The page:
Lecture 4 — 20150914
Folds; set theory
This lecture is written in literate Haskell; you can download the raw source.
We spent a good chunk of class going over the homework from a high level, talking about style, functionality, and grading.
The following were things that didn’t get points off, but are still ‘wrong’ from a style perspective.
Not so good  Better  

tabs  spaces  GHC doesn’t know how wide a tab is! 
super long lines  lines broken to be <90 chars  
sumUp(xs) 
sumUp xs 
Haskell uses space to denote application 
f (x) (y) 
f x y 
Those parens do nothing. 
[x] ++ xs 
x:xs 

insertBST x (Node l y r)  x == y = (Node l y r) 
insertBST x t@(Node l y r)  x == y = t 
You can capture outer structures in your patterns. 
if e then True else False 
e 

case e of { True > e1 ; False > e2 } 
if e then e1 else e2 

f (Node l x r)  l == Empty = x 
f (Node Empty x r) = x 
Compound patterns are easier to read. 
In general, you should write conditionals in toplevel functions preferring:
 Pattern matching
 Where conditions (written with

)  If/case expressions
Some people’s code used the same conditional on a bunch of different cases, as in:
f p1 = if e then ...
f p2 = if e then ...
f p3 = if e then ...
This isn’t great. The core logic of your function is more about the condition e
than the patterns, so restructure it to do that first. Maybe invert the conditional? Maybe condition less in the pattern? Maybe do a case statement on a pair? In any case, code that looks like it’s been copied and pasted is bad. Abstract it out!
With all of the bad news out of the way, we spent most of the class talking about folds. There’s some nice material on Wikipedia about folds.
There are two kinds of folds: rightwards folds and leftwards folds. They correspond to direct and accumulating recursion, respectively. Since direct is easier to understand, we looked at foldr first.
The folds we’ll define—foldr
and foldl
are already in the Prelude…
import Prelude hiding (foldr, foldl)
so we can hide them for the rest of this file.
foldr
Here’s a rightward fold, a higherorder function that seems a bit opaque at first blush.
foldr :: (a > b > b) > b > [a] > b
foldr f b [] = b
foldr f b (a:as) = f a (foldr f b as)
We can understandfoldr
using the following equation:
foldr f b [a1,...,an] = f a1 (f a2 (... (f an b) ...))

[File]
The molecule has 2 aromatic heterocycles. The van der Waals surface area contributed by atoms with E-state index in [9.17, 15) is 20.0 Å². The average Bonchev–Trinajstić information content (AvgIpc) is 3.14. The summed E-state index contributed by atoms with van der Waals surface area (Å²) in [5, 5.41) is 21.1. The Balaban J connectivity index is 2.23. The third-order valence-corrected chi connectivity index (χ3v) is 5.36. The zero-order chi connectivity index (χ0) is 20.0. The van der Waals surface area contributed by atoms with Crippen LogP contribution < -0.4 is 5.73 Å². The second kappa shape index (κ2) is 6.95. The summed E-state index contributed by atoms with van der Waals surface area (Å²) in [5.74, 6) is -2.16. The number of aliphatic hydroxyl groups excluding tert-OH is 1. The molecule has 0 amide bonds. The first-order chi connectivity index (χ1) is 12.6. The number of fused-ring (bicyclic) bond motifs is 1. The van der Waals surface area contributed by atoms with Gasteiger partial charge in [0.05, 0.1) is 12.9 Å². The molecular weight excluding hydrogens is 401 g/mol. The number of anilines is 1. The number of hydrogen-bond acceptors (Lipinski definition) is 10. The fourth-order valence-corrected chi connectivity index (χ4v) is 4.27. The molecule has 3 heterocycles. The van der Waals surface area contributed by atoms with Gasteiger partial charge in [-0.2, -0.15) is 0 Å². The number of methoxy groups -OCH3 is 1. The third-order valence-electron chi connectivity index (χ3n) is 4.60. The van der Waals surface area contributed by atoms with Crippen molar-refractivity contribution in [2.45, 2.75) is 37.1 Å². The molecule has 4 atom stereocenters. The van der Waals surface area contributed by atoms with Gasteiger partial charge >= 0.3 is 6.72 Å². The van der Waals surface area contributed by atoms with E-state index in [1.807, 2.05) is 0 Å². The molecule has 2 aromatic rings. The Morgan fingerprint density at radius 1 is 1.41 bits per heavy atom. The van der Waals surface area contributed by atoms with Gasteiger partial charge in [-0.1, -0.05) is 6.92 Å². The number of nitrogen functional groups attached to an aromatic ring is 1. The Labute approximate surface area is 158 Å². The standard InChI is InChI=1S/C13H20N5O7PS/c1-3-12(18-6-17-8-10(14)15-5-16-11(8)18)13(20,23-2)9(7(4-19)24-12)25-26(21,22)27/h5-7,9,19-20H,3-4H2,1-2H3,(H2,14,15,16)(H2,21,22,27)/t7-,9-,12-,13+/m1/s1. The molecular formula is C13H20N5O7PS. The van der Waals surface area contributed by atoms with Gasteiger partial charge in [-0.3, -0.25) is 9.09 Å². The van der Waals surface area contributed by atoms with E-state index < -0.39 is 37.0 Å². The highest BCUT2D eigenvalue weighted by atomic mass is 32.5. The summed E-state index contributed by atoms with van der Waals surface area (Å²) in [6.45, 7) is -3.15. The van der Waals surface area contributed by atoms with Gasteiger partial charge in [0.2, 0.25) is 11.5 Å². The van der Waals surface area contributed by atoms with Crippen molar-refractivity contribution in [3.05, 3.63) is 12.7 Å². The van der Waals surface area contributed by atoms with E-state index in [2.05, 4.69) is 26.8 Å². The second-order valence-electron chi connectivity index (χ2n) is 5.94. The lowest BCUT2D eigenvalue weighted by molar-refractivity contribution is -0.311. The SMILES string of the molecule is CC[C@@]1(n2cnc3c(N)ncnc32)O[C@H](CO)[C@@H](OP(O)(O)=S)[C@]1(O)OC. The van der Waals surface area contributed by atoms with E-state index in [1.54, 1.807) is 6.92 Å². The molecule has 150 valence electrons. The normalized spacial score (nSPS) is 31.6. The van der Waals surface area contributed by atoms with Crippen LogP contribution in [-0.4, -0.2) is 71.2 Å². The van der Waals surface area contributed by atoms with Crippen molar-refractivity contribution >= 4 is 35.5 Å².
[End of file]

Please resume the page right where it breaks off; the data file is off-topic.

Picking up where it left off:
We can also understand foldr
as replacing a list’s ‘spine’ with function applications, like so:
: f
/ \ / \
1 : 1 f
/ \ => / \
2 : 2 f
/ \ / \
3 [] 3 b
We defined a few different functions using foldr
.
head :: [a] > a
head = foldr (\a b > a) undefined
product :: [Int] > Int
product = foldr (*) 1
and, or :: [Bool] > Bool
and = foldr (&&) True
or = foldr () False
In general, a function defined like:
g [] = v
g (x:xs) = f x (g xs)
can be implemented using foldr
as:
g = foldr f v
foldl
Leftward folds are like rightward folds but using a different pattern:
: f
/ \ / \
1 : f 3
/ \ => / \
2 : f 2
/ \ / \
3 [] b 1
The code for a leftward fold looks more like the accumulator passing style functions we’ve already written.
foldl :: (b > a > b) > b > [a] > b
foldl f b [] = b
foldl f b (a:as) = foldl f (f b a) as
Correspondingly, foldl
satisfies the following equation:
foldl f b [a1,...,an] = f (... (f (f b a1) a2) ...) an
We can use foldl
to define the accumulating version of insertion sort:
insert :: [Int] > Int > [Int]
insert [] x = [x]
insert (y:ys) x  x < y = x:y:ys
 otherwise = y:insert ys x
insertionSort :: [Int] > [Int]
insertionSort = foldl insert []
We can also use it to easily define last
:
last = foldl (\a b>b) undefined
Finally, we can mechanically translate recursive accumulating functions defined like:
g [] acc = acc
g (x:xs) = g xs (f x acc)
into leftward folds like:
g = foldl f acc
Set theory
In the last fifteen minutes of class, we went over some of the set theory that I bungled last Wednesday.
We’ll typically use capital letters as metavariables to refer to sets. Examples of sets we’ve seen are the infinite sets ℕ and ℤ, for the naturals and integers. We’ve also seen the finite set 2 a/k/a the booleans, where 2 = { ⊥, ⊤ }, i.e., false and true. (Don’t confuse the set 2 with the number 2!)
We can interpret sets as types, i.e., ⊥ ∈ 2 means that false has type Boolean. We use ::
to write types in Haskell, but we’ll use ∈ (pronounced “is a member of” or “is in”) for types in math.
For a given set X, the set 2^{X} is the type of sets of X. For example the infinite set of primes { 2, 3, 5, 7, 11, 13, 17, … } ∈ 2^{ℕ}. For a finite set, we can be more concrete: 2^{2} = { ∅, {⊥}, {⊤}, {⊥, ⊤} }.
The set exponentiation notation 2^{X} is another way of writing the function type X → 2, that is, functions from X to Bool. These so called characteristic functions are effectively the same thing as sets. For example, the set of even numbers { 0, 2, 2, 4, 4, … } is just as easily characterized as the function:
f x = x `mod` 2 == 0
Every set in 2^{X} corresponds directly to a function that returns True
on elements that are in the set and False
on those that aren’t. If you’re familiar with ‘set builder notation’, then the link between sets and characteristic functions is even more clear: a set S ∈ 2^{X} with characteristic function f is equal to { x ∈ X  f x = True
}.
You might notice that 2^{2} has 2^{2} = 4 elements. Cosmic coincidence? No—not at all! Here’s the intuition:
 2^{X} =
 # of sets in 2^{X} =
 # of different sets of X =
 # of different ways to include or not include an X in a set of Xs =
 2 * 2 * 2 * … (X times) * 2 =
 2^{X}
The set 2^{X} is also called the power set, and sometimes written ℘(X).